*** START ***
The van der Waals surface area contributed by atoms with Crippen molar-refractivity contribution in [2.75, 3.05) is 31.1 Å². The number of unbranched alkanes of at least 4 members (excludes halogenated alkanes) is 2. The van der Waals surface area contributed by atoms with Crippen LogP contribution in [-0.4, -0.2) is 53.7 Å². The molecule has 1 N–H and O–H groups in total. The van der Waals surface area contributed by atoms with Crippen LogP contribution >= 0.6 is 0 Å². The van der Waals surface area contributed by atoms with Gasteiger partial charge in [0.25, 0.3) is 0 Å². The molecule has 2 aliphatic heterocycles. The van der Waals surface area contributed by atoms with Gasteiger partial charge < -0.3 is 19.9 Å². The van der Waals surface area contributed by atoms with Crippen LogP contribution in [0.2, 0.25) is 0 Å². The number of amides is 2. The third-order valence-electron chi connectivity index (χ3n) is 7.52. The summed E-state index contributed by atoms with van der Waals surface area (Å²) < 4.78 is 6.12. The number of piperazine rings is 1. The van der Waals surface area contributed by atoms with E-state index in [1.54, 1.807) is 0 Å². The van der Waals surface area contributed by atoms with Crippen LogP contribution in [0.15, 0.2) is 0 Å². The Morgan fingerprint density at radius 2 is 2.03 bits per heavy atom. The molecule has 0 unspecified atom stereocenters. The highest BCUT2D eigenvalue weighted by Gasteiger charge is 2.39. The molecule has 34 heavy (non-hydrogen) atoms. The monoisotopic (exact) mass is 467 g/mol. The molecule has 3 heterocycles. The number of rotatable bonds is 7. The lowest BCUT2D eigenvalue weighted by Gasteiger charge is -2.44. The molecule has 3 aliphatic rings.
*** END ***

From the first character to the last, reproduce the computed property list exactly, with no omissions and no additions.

The van der Waals surface area contributed by atoms with Crippen molar-refractivity contribution in [2.75, 3.05) is 31.1 Å². The number of unbranched alkanes of at least 4 members (excludes halogenated alkanes) is 2. The van der Waals surface area contributed by atoms with Crippen LogP contribution in [-0.4, -0.2) is 53.7 Å². The molecule has 1 N–H and O–H groups in total. The van der Waals surface area contributed by atoms with Crippen LogP contribution >= 0.6 is 0 Å². The van der Waals surface area contributed by atoms with Gasteiger partial charge in [0.25, 0.3) is 0 Å². The molecule has 2 aliphatic heterocycles. The van der Waals surface area contributed by atoms with Gasteiger partial charge < -0.3 is 19.9 Å². The van der Waals surface area contributed by atoms with Crippen LogP contribution in [0.2, 0.25) is 0 Å². The number of amides is 2. The third-order valence-electron chi connectivity index (χ3n) is 7.52. The summed E-state index contributed by atoms with van der Waals surface area (Å²) < 4.78 is 6.12. The number of piperazine rings is 1. The van der Waals surface area contributed by atoms with E-state index in [1.54, 1.807) is 0 Å². The van der Waals surface area contributed by atoms with Crippen LogP contribution in [0.15, 0.2) is 0 Å². The Morgan fingerprint density at radius 2 is 2.03 bits per heavy atom. The molecule has 0 unspecified atom stereocenters. The highest BCUT2D eigenvalue weighted by Gasteiger charge is 2.39. The molecule has 34 heavy (non-hydrogen) atoms. The monoisotopic (exact) mass is 467 g/mol. The molecule has 3 heterocycles. The number of rotatable bonds is 7. The lowest BCUT2D eigenvalue weighted by Gasteiger charge is -2.44. The molecule has 3 aliphatic rings.